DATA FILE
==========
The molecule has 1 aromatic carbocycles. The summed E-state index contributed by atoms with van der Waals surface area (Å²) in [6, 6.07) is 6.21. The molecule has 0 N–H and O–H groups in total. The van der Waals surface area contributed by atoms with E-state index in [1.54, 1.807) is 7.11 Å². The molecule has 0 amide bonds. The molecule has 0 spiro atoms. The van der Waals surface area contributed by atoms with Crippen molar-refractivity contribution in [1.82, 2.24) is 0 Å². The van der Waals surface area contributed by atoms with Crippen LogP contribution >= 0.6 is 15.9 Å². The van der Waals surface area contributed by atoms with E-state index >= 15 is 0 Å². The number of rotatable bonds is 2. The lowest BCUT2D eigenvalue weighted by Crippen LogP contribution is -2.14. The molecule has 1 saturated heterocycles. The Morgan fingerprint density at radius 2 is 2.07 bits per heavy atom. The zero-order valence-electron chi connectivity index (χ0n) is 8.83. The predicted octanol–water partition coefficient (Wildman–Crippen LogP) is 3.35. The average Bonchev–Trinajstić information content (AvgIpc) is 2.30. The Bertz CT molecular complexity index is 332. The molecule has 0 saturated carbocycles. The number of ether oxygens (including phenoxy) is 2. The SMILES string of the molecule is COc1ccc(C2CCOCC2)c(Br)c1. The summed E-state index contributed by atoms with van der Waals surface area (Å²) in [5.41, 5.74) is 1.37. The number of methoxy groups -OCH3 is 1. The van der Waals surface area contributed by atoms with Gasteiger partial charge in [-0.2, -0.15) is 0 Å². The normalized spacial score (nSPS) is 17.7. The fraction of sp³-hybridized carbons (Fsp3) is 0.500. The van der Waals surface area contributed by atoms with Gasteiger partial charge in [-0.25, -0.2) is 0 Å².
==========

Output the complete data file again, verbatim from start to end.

The molecule has 1 aromatic carbocycles. The summed E-state index contributed by atoms with van der Waals surface area (Å²) in [6, 6.07) is 6.21. The molecule has 0 N–H and O–H groups in total. The van der Waals surface area contributed by atoms with E-state index in [1.54, 1.807) is 7.11 Å². The molecule has 0 amide bonds. The molecule has 0 spiro atoms. The van der Waals surface area contributed by atoms with Crippen molar-refractivity contribution in [1.82, 2.24) is 0 Å². The van der Waals surface area contributed by atoms with Crippen LogP contribution >= 0.6 is 15.9 Å². The van der Waals surface area contributed by atoms with E-state index >= 15 is 0 Å². The number of rotatable bonds is 2. The lowest BCUT2D eigenvalue weighted by Crippen LogP contribution is -2.14. The molecule has 1 saturated heterocycles. The Morgan fingerprint density at radius 2 is 2.07 bits per heavy atom. The zero-order valence-electron chi connectivity index (χ0n) is 8.83. The predicted octanol–water partition coefficient (Wildman–Crippen LogP) is 3.35. The average Bonchev–Trinajstić information content (AvgIpc) is 2.30. The Bertz CT molecular complexity index is 332. The molecule has 0 saturated carbocycles. The number of ether oxygens (including phenoxy) is 2. The SMILES string of the molecule is COc1ccc(C2CCOCC2)c(Br)c1. The summed E-state index contributed by atoms with van der Waals surface area (Å²) in [5.41, 5.74) is 1.37. The number of methoxy groups -OCH3 is 1. The van der Waals surface area contributed by atoms with Gasteiger partial charge in [-0.2, -0.15) is 0 Å². The normalized spacial score (nSPS) is 17.7. The fraction of sp³-hybridized carbons (Fsp3) is 0.500. The van der Waals surface area contributed by atoms with Gasteiger partial charge in [-0.25, -0.2) is 0 Å².